Are you confident that you can attract new talent to the industry to keep up with demand?

One of the most important factors when recruiting new talent is to have a well-defined mission statement. This will improve employee engagement and give them a clearer understanding of the company values. 

Potential talent is also attracted through the promotion of our workplace based on the experience of our current employees. This type of promotion is a highly personal one and can lead to engaging talent early and instilling a sense of loyalty that is directly related to the company’s overall mission.

Our brand values are based on four main pillars: Unity, Continuous development, Trust, and Customer-oriented.

Young talents also want to work for companies with excellent green credentials. What have you done to reduce your carbon emissions?

Climate change is the greatest challenge of our time. It also poses one of the greatest risks for the future of the aviation industry.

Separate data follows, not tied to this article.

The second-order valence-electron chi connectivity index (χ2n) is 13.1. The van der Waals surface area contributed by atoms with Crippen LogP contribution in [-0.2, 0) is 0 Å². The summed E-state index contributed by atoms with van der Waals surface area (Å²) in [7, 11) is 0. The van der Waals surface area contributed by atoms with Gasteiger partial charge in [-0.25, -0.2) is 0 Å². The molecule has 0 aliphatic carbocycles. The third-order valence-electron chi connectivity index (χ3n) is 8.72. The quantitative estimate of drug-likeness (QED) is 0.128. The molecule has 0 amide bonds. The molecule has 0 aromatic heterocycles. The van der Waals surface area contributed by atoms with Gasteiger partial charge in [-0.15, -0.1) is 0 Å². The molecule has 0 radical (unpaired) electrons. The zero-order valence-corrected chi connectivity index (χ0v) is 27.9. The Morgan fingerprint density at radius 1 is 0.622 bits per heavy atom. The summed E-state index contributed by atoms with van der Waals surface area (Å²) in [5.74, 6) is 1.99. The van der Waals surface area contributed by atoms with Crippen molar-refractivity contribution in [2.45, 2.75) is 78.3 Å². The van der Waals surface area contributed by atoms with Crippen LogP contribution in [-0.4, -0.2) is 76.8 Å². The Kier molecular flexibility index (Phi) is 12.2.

Istanbul Airport is one of 238 airports that have committed to net zero CO2 emissions. But our new infrastructure is an inherent advantage. We are a smart airport with low emissions.

From the start, Istanbul Airport has conducted energy and greenhouse gas management studies. We have completed the ISO 50001 Energy Management and ISO 14064 Greenhouse Gas Management System installations and received Level 3 certification from ACI’s Carbon Accreditation Programme. The airport has also prepared its 2050 Net Zero CO2 roadmap.

In terms of energy efficiency activities, one of the most interesting is the Internet of Things (IoT). Bricks and mortar alone will never get you to full efficiency. The entire 76 million sq metre area at iGA Istanbul Airport is covered by a wireless network making remote and continuous monitoring of every online system possible. IoT technology is an essential tool for achieving net-zero energy as it allows us to optimize decision-making.

We also work hard to be as efficient as possible in our buildings. Our mechanical systems are all automated. And we also use the SCADA system for instant fault monitoring, fault source detection, remote intervention, and the monitoring of energy transmission and distribution lines.

Furthermore, we are engaged in many emission reduction initiatives, such as installing solar panels and transforming fleets to electric vehicles. And we are working to get up to 50% of our waste recycled.

We also need to ensure the infrastructure for sustainable aviation fuels (SAF) meets airline needs, including storage. We started our services for SAF usage in cooperation with Turkish Fuel Systems (TFS) in March 2022 as Turkish Airlines uses SAF twice a week.